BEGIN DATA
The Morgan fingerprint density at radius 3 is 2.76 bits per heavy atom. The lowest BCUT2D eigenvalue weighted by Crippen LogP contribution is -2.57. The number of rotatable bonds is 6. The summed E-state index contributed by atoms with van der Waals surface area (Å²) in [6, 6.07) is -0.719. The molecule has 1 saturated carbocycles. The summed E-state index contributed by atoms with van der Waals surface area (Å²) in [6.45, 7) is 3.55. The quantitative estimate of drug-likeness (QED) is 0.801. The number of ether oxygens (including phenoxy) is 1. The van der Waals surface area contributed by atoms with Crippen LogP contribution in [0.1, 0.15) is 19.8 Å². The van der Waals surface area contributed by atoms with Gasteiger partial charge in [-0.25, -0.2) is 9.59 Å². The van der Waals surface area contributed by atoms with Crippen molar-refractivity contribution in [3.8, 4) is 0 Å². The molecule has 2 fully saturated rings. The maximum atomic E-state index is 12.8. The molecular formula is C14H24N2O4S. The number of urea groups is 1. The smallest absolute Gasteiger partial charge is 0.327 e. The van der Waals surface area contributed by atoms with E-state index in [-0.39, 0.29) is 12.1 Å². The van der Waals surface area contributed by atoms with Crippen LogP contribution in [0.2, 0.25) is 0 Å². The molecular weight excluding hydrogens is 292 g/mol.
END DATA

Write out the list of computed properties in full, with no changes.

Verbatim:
The Morgan fingerprint density at radius 3 is 2.76 bits per heavy atom. The lowest BCUT2D eigenvalue weighted by Crippen LogP contribution is -2.57. The number of rotatable bonds is 6. The summed E-state index contributed by atoms with van der Waals surface area (Å²) in [6, 6.07) is -0.719. The molecule has 1 saturated carbocycles. The summed E-state index contributed by atoms with van der Waals surface area (Å²) in [6.45, 7) is 3.55. The quantitative estimate of drug-likeness (QED) is 0.801. The number of ether oxygens (including phenoxy) is 1. The van der Waals surface area contributed by atoms with Crippen LogP contribution in [0.1, 0.15) is 19.8 Å². The van der Waals surface area contributed by atoms with Gasteiger partial charge in [-0.25, -0.2) is 9.59 Å². The van der Waals surface area contributed by atoms with Crippen molar-refractivity contribution in [3.8, 4) is 0 Å². The molecule has 2 fully saturated rings. The maximum atomic E-state index is 12.8. The molecular formula is C14H24N2O4S. The number of urea groups is 1. The smallest absolute Gasteiger partial charge is 0.327 e. The van der Waals surface area contributed by atoms with E-state index in [-0.39, 0.29) is 12.1 Å². The van der Waals surface area contributed by atoms with Crippen LogP contribution in [0.2, 0.25) is 0 Å². The molecular weight excluding hydrogens is 292 g/mol.